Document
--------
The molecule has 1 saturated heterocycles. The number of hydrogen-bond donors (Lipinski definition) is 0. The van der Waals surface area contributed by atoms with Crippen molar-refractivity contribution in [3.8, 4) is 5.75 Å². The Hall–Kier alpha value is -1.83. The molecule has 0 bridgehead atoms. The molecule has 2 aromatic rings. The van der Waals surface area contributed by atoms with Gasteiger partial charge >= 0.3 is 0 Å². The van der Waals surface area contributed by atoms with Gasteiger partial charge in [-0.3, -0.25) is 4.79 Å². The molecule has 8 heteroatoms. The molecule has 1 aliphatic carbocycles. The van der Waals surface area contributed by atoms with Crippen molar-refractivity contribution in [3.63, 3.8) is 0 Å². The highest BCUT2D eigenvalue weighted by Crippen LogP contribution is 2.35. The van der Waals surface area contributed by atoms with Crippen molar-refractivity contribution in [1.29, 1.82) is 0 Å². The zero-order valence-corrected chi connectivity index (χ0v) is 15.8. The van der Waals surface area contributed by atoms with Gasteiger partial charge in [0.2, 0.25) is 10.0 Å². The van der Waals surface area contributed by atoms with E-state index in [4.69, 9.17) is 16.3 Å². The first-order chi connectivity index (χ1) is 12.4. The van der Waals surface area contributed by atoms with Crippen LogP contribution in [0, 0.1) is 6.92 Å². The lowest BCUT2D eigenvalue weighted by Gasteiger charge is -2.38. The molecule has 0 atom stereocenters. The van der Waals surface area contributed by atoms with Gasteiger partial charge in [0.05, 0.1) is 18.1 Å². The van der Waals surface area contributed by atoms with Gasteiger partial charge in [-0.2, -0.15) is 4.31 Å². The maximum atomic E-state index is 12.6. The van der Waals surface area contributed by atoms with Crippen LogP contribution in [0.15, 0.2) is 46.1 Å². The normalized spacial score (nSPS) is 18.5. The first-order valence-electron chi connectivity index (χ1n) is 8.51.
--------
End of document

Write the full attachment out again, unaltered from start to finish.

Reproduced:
The molecule has 1 saturated heterocycles. The number of hydrogen-bond donors (Lipinski definition) is 0. The van der Waals surface area contributed by atoms with Crippen molar-refractivity contribution in [3.8, 4) is 5.75 Å². The Hall–Kier alpha value is -1.83. The molecule has 0 bridgehead atoms. The molecule has 2 aromatic rings. The van der Waals surface area contributed by atoms with Gasteiger partial charge >= 0.3 is 0 Å². The van der Waals surface area contributed by atoms with Gasteiger partial charge in [-0.3, -0.25) is 4.79 Å². The molecule has 8 heteroatoms. The molecule has 1 aliphatic carbocycles. The van der Waals surface area contributed by atoms with Crippen molar-refractivity contribution in [3.63, 3.8) is 0 Å². The highest BCUT2D eigenvalue weighted by Crippen LogP contribution is 2.35. The van der Waals surface area contributed by atoms with Crippen molar-refractivity contribution in [1.29, 1.82) is 0 Å². The zero-order valence-corrected chi connectivity index (χ0v) is 15.8. The van der Waals surface area contributed by atoms with Gasteiger partial charge in [0.2, 0.25) is 10.0 Å². The van der Waals surface area contributed by atoms with E-state index in [4.69, 9.17) is 16.3 Å². The first-order chi connectivity index (χ1) is 12.4. The van der Waals surface area contributed by atoms with Crippen LogP contribution in [0, 0.1) is 6.92 Å². The lowest BCUT2D eigenvalue weighted by Gasteiger charge is -2.38. The molecule has 0 atom stereocenters. The van der Waals surface area contributed by atoms with Gasteiger partial charge in [0.05, 0.1) is 18.1 Å². The van der Waals surface area contributed by atoms with Gasteiger partial charge in [-0.2, -0.15) is 4.31 Å². The maximum atomic E-state index is 12.6. The van der Waals surface area contributed by atoms with Crippen LogP contribution in [0.15, 0.2) is 46.1 Å². The normalized spacial score (nSPS) is 18.5. The first-order valence-electron chi connectivity index (χ1n) is 8.51.